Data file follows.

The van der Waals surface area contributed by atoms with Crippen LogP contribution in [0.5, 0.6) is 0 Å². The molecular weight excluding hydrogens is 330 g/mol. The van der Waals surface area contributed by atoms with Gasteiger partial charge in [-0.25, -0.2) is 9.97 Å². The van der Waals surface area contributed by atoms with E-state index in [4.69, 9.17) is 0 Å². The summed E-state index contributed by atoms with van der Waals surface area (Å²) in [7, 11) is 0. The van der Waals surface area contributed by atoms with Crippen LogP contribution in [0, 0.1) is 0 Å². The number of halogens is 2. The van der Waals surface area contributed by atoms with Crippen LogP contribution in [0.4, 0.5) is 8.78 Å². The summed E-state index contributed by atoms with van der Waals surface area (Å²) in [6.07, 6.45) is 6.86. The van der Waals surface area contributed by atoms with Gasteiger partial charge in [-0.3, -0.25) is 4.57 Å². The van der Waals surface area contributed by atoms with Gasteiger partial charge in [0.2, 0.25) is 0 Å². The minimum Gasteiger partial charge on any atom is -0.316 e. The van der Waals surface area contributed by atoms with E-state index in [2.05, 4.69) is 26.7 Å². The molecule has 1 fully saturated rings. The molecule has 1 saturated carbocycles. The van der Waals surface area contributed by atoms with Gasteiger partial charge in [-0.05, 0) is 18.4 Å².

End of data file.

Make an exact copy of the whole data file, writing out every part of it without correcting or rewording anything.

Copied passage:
The van der Waals surface area contributed by atoms with Crippen LogP contribution in [0.5, 0.6) is 0 Å². The molecular weight excluding hydrogens is 330 g/mol. The van der Waals surface area contributed by atoms with Gasteiger partial charge in [-0.25, -0.2) is 9.97 Å². The van der Waals surface area contributed by atoms with E-state index in [4.69, 9.17) is 0 Å². The summed E-state index contributed by atoms with van der Waals surface area (Å²) in [7, 11) is 0. The van der Waals surface area contributed by atoms with Crippen LogP contribution in [0, 0.1) is 0 Å². The number of halogens is 2. The van der Waals surface area contributed by atoms with Crippen LogP contribution in [0.4, 0.5) is 8.78 Å². The summed E-state index contributed by atoms with van der Waals surface area (Å²) in [6.07, 6.45) is 6.86. The van der Waals surface area contributed by atoms with Gasteiger partial charge in [-0.3, -0.25) is 4.57 Å². The van der Waals surface area contributed by atoms with Gasteiger partial charge in [0.2, 0.25) is 0 Å². The minimum Gasteiger partial charge on any atom is -0.316 e. The van der Waals surface area contributed by atoms with E-state index in [2.05, 4.69) is 26.7 Å². The molecule has 1 fully saturated rings. The molecule has 1 saturated carbocycles. The van der Waals surface area contributed by atoms with Gasteiger partial charge in [-0.05, 0) is 18.4 Å².